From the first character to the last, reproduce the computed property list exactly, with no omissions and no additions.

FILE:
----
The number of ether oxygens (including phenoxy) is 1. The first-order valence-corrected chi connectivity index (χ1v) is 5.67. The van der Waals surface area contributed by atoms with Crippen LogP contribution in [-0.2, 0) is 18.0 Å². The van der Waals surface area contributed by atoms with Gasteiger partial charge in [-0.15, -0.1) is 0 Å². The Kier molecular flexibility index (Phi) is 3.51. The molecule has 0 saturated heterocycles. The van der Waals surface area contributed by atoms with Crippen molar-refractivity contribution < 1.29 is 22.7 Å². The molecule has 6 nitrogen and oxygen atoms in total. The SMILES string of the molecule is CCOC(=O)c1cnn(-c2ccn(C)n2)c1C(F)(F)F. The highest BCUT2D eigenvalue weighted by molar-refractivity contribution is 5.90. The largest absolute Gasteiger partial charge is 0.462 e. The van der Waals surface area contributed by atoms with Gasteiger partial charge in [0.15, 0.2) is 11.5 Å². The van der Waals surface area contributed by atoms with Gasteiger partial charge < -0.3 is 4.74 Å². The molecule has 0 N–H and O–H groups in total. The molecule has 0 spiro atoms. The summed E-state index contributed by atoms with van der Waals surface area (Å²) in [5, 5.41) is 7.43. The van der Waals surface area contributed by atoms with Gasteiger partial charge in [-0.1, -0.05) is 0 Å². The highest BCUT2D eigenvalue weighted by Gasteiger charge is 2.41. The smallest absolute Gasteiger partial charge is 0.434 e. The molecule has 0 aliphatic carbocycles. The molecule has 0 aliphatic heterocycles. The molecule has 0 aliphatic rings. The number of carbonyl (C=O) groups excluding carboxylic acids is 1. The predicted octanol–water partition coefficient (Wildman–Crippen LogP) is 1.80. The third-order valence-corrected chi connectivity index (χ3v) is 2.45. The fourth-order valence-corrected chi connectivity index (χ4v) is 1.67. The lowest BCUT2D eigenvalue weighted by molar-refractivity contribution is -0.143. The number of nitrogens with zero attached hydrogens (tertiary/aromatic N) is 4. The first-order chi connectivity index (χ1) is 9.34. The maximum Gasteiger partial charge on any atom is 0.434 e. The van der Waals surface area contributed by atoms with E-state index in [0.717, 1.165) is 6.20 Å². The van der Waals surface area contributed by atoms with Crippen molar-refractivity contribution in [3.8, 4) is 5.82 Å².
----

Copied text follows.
The number of ether oxygens (including phenoxy) is 1. The first-order valence-corrected chi connectivity index (χ1v) is 5.67. The van der Waals surface area contributed by atoms with Crippen LogP contribution in [-0.2, 0) is 18.0 Å². The van der Waals surface area contributed by atoms with Gasteiger partial charge in [-0.15, -0.1) is 0 Å². The Kier molecular flexibility index (Phi) is 3.51. The molecule has 0 saturated heterocycles. The van der Waals surface area contributed by atoms with Crippen molar-refractivity contribution < 1.29 is 22.7 Å². The molecule has 6 nitrogen and oxygen atoms in total. The SMILES string of the molecule is CCOC(=O)c1cnn(-c2ccn(C)n2)c1C(F)(F)F. The highest BCUT2D eigenvalue weighted by molar-refractivity contribution is 5.90. The largest absolute Gasteiger partial charge is 0.462 e. The van der Waals surface area contributed by atoms with Gasteiger partial charge in [0.15, 0.2) is 11.5 Å². The van der Waals surface area contributed by atoms with Gasteiger partial charge < -0.3 is 4.74 Å². The molecule has 0 N–H and O–H groups in total. The molecule has 0 spiro atoms. The summed E-state index contributed by atoms with van der Waals surface area (Å²) in [5, 5.41) is 7.43. The van der Waals surface area contributed by atoms with Gasteiger partial charge in [-0.1, -0.05) is 0 Å². The highest BCUT2D eigenvalue weighted by Gasteiger charge is 2.41. The smallest absolute Gasteiger partial charge is 0.434 e. The molecule has 0 aliphatic carbocycles. The molecule has 0 aliphatic heterocycles. The molecule has 0 aliphatic rings. The number of carbonyl (C=O) groups excluding carboxylic acids is 1. The predicted octanol–water partition coefficient (Wildman–Crippen LogP) is 1.80. The third-order valence-corrected chi connectivity index (χ3v) is 2.45. The fourth-order valence-corrected chi connectivity index (χ4v) is 1.67. The lowest BCUT2D eigenvalue weighted by molar-refractivity contribution is -0.143. The number of nitrogens with zero attached hydrogens (tertiary/aromatic N) is 4. The first-order chi connectivity index (χ1) is 9.34. The maximum Gasteiger partial charge on any atom is 0.434 e. The van der Waals surface area contributed by atoms with E-state index in [0.717, 1.165) is 6.20 Å². The van der Waals surface area contributed by atoms with Crippen molar-refractivity contribution in [3.8, 4) is 5.82 Å².